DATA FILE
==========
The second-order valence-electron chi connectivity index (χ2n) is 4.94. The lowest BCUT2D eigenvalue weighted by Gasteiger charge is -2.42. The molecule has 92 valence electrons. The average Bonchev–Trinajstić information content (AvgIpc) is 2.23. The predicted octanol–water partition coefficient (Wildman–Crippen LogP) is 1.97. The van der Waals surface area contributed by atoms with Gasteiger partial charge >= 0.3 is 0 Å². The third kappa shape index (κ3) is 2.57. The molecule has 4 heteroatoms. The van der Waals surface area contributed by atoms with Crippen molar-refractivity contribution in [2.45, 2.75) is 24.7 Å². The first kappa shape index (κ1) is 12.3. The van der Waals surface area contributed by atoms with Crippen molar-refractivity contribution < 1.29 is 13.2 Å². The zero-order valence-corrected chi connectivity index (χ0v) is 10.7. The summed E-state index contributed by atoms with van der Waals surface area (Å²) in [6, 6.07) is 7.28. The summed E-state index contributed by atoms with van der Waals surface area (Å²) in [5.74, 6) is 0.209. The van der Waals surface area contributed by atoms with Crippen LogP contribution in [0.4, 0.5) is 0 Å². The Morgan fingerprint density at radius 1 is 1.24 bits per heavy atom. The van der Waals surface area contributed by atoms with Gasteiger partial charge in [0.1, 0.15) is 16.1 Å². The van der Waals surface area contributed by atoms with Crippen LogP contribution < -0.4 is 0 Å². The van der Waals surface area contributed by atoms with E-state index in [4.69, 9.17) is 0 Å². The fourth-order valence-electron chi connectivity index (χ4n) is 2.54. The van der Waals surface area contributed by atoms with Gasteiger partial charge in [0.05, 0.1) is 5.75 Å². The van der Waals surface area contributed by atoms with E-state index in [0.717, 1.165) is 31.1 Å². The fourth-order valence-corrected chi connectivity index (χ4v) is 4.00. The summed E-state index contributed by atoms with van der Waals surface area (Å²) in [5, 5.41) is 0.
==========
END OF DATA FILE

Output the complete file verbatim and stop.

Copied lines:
The second-order valence-electron chi connectivity index (χ2n) is 4.94. The lowest BCUT2D eigenvalue weighted by Gasteiger charge is -2.42. The molecule has 92 valence electrons. The average Bonchev–Trinajstić information content (AvgIpc) is 2.23. The predicted octanol–water partition coefficient (Wildman–Crippen LogP) is 1.97. The van der Waals surface area contributed by atoms with Gasteiger partial charge >= 0.3 is 0 Å². The third kappa shape index (κ3) is 2.57. The molecule has 4 heteroatoms. The van der Waals surface area contributed by atoms with Crippen molar-refractivity contribution in [2.45, 2.75) is 24.7 Å². The first kappa shape index (κ1) is 12.3. The van der Waals surface area contributed by atoms with Crippen molar-refractivity contribution < 1.29 is 13.2 Å². The zero-order valence-corrected chi connectivity index (χ0v) is 10.7. The summed E-state index contributed by atoms with van der Waals surface area (Å²) in [6, 6.07) is 7.28. The summed E-state index contributed by atoms with van der Waals surface area (Å²) in [5.74, 6) is 0.209. The van der Waals surface area contributed by atoms with Crippen LogP contribution in [0.4, 0.5) is 0 Å². The Morgan fingerprint density at radius 1 is 1.24 bits per heavy atom. The van der Waals surface area contributed by atoms with Gasteiger partial charge in [0.1, 0.15) is 16.1 Å². The van der Waals surface area contributed by atoms with Crippen LogP contribution < -0.4 is 0 Å². The van der Waals surface area contributed by atoms with E-state index in [4.69, 9.17) is 0 Å². The fourth-order valence-electron chi connectivity index (χ4n) is 2.54. The van der Waals surface area contributed by atoms with Gasteiger partial charge in [0.05, 0.1) is 5.75 Å². The van der Waals surface area contributed by atoms with E-state index in [0.717, 1.165) is 31.1 Å². The fourth-order valence-corrected chi connectivity index (χ4v) is 4.00. The summed E-state index contributed by atoms with van der Waals surface area (Å²) in [5, 5.41) is 0.